2nd Annual Charleyville Fundraiser @ Cranky Pats in Neenah, WI

The backroom of Cranky Pat’s in Neenah was filled wall-to-wall with people coming together for the second Charleyville Fundraiser and the Charlotte Nooe Foundation for Musicians and Writers on the evening of Feb. 28.

Charlotte Nooe was a student at UW Oshkosh before she suddenly died on Dec. 11, 2011. In honor of her life and the things she loved, her father Dave Nooe and his wife Jenny Nooe, established the Charlotte Nooe Foundation, a charitable foundation for musicians and writers.

The event, held on her birthday, was a multifaceted celebration of Charlotte’s life and her passions: poetry and music. It kicked off with a performance from Kurt Stein’s School of Rock. The talented assemblage of kids had the crowd hooting and hollering with a soulful rendition of “Oh Darling,” while Stein conducted from the crowd with zeal.

“People doing stuff like this,” Dave Nooe said, gesturing toward the stage.  “That’s the guy worth talking to. What he’s doing with these kids is what it’s all about.”

After the performance, Stein was surprised with a $1,000 check for his dedication to fostering the musical talents of kids in the area. Kurt Stein’s School of Rock is part of the Sounds Alive Music and Art Education Center in Neenah, where creative collaboration posits them so “they don’t play music, they make music,” according to its Facebook page.

Following another musical performance, the honorable mention candidate for the Charlotte Nooe Memorial Scholarship, Amy Knoll, read two selections from her submissions. The scholarship is set up through the UW Oshkosh creative writing department, through which Charlotte majored in English and refined her creative talents.

“Charlotte loved poetry, and we are blessed to be able to encourage young and talented writers in her memory,” Jenny Nooe said as she introduced the winner of the scholarship.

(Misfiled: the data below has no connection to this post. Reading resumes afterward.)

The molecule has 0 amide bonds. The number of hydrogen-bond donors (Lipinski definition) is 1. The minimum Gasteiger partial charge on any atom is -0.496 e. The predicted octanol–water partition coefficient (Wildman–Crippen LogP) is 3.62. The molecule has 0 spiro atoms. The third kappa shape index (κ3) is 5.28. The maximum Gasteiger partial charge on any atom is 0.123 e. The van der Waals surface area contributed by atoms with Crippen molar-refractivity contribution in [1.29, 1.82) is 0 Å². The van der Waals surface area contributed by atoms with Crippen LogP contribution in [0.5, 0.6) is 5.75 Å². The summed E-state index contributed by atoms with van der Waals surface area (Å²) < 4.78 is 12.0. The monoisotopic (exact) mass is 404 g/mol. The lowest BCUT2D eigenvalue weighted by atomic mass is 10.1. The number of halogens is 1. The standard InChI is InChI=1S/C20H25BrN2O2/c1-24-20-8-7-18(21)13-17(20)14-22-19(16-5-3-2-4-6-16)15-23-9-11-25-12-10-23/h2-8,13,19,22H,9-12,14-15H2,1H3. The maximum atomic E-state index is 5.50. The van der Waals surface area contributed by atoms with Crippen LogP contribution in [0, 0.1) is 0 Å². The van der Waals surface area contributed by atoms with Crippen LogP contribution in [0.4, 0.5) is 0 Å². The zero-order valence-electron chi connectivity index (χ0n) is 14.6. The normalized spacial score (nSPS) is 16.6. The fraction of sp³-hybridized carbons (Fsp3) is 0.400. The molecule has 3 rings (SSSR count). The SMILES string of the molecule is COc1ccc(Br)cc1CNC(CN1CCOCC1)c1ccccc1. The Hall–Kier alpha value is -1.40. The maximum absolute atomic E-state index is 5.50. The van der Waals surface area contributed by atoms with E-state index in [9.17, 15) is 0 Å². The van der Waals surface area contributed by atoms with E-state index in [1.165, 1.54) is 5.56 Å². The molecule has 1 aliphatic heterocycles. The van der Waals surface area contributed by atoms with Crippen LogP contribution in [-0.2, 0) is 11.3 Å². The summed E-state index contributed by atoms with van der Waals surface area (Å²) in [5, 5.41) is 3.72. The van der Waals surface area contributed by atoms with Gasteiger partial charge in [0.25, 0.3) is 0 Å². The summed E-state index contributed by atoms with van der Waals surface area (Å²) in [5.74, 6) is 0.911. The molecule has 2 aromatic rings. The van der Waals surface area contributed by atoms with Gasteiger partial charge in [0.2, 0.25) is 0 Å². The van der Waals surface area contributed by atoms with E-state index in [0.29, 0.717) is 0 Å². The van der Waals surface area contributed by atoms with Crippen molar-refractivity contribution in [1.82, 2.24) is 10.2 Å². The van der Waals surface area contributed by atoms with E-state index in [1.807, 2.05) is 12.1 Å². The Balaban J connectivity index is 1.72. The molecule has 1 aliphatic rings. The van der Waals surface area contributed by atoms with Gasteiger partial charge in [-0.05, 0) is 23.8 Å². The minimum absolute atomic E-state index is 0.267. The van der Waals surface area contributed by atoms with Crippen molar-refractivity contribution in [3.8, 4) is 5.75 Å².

Alex Seidl read three of her prize-winning poems before she was awarded an oversized check in the amount of $1,000.

“I feel honored, honestly,” Seidl said. “The most overwhelming part about all of this is that I feel validated as a writer. It’s hard to convince yourself you might actually be good at the thing you love the most. I think Charlotte would be really happy for me.”

Charlotte was an avid writer and lead singer and guitarist in a local band called Charley and the Cynics. The talented group was esteemed in the community and was gaining recognition in the region: Charlotte’s accessible lyrics and striking, deep-seated voice are accredited for its promise.

“She was a bright horizon on an otherwise dark musical landscape,” Chris Johnson, Charlotte’s long-term boyfriend and friend before she passed, said. “These days musicians come and go but already she has done what most can’t…engrain themselves into people’s everyday lives.”

The foundation continues to spread Charlotte’s spirit and passions through its charitable acts and scholarships. The foundation, which is based in Nashville, Tenn., assists underprivileged children and young adults in gaining access to music and instruments.

The fundraising event also boasted a silent auction. Donations included handmade jewelry, bar glasses, a Guitar Hero guitar and authentic Gibson guitars, which included a John Lennon-autographed electric guitar worth more than $500, as well as an autographed Les Paul acoustic worth the same.

The evening proved to be a success, bringing in nearly 200 guests and earning more than $3,000. More importantly, it was testament to the enriching impact Charlotte’s life has had on this community.

“The most rewarding thing for me has been the ability to have a living memorial for my daughter, Charlotte,” Dave Nooe said. “With every instrument we give away, lesson we teach, event we put on, scholarship we give away I hear Charlotte saying, ‘Good job dad. Keep it up.’  And we will.”



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